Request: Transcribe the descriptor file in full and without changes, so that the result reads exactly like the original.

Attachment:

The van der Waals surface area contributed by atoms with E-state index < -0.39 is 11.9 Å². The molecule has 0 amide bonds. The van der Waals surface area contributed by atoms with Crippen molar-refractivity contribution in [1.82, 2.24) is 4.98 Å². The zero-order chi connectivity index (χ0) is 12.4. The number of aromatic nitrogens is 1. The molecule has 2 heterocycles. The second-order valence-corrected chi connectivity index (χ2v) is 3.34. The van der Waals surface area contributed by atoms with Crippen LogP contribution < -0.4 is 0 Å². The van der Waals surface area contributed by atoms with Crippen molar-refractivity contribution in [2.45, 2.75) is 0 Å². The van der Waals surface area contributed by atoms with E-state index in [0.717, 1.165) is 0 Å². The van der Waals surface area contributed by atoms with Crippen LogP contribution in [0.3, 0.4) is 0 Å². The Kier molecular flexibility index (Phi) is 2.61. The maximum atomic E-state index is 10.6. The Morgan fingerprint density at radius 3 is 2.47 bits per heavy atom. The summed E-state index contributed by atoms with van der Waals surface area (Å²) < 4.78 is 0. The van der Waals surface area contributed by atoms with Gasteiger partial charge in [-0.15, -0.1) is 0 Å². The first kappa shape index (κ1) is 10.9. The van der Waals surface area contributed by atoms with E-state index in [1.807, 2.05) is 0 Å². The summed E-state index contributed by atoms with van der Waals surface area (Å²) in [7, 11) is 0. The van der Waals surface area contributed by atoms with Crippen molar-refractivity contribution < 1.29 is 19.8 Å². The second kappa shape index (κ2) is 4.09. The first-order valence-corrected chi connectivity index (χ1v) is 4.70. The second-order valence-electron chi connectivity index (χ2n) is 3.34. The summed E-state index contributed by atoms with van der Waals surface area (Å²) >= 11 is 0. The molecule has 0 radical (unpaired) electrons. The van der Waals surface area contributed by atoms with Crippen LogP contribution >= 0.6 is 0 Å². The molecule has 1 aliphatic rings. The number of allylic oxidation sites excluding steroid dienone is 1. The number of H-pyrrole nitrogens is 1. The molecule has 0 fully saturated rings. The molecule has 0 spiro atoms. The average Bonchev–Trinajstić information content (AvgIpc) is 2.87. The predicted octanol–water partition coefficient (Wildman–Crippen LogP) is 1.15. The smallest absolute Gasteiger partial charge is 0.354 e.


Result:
The van der Waals surface area contributed by atoms with E-state index < -0.39 is 11.9 Å². The molecule has 0 amide bonds. The van der Waals surface area contributed by atoms with Crippen molar-refractivity contribution in [1.82, 2.24) is 4.98 Å². The zero-order chi connectivity index (χ0) is 12.4. The number of aromatic nitrogens is 1. The molecule has 2 heterocycles. The second-order valence-corrected chi connectivity index (χ2v) is 3.34. The van der Waals surface area contributed by atoms with Crippen LogP contribution < -0.4 is 0 Å². The van der Waals surface area contributed by atoms with Crippen molar-refractivity contribution in [2.45, 2.75) is 0 Å². The van der Waals surface area contributed by atoms with E-state index in [0.717, 1.165) is 0 Å². The van der Waals surface area contributed by atoms with Crippen LogP contribution in [0.3, 0.4) is 0 Å². The Kier molecular flexibility index (Phi) is 2.61. The maximum atomic E-state index is 10.6. The Morgan fingerprint density at radius 3 is 2.47 bits per heavy atom. The summed E-state index contributed by atoms with van der Waals surface area (Å²) < 4.78 is 0. The van der Waals surface area contributed by atoms with Gasteiger partial charge in [-0.15, -0.1) is 0 Å². The first kappa shape index (κ1) is 10.9. The van der Waals surface area contributed by atoms with E-state index in [1.807, 2.05) is 0 Å². The summed E-state index contributed by atoms with van der Waals surface area (Å²) in [7, 11) is 0. The van der Waals surface area contributed by atoms with Crippen molar-refractivity contribution < 1.29 is 19.8 Å². The second kappa shape index (κ2) is 4.09. The first-order valence-corrected chi connectivity index (χ1v) is 4.70. The second-order valence-electron chi connectivity index (χ2n) is 3.34. The summed E-state index contributed by atoms with van der Waals surface area (Å²) >= 11 is 0. The molecule has 0 radical (unpaired) electrons. The van der Waals surface area contributed by atoms with Crippen LogP contribution >= 0.6 is 0 Å². The molecule has 1 aliphatic rings. The number of allylic oxidation sites excluding steroid dienone is 1. The number of H-pyrrole nitrogens is 1. The molecule has 0 fully saturated rings. The molecule has 0 spiro atoms. The average Bonchev–Trinajstić information content (AvgIpc) is 2.87. The predicted octanol–water partition coefficient (Wildman–Crippen LogP) is 1.15. The smallest absolute Gasteiger partial charge is 0.354 e.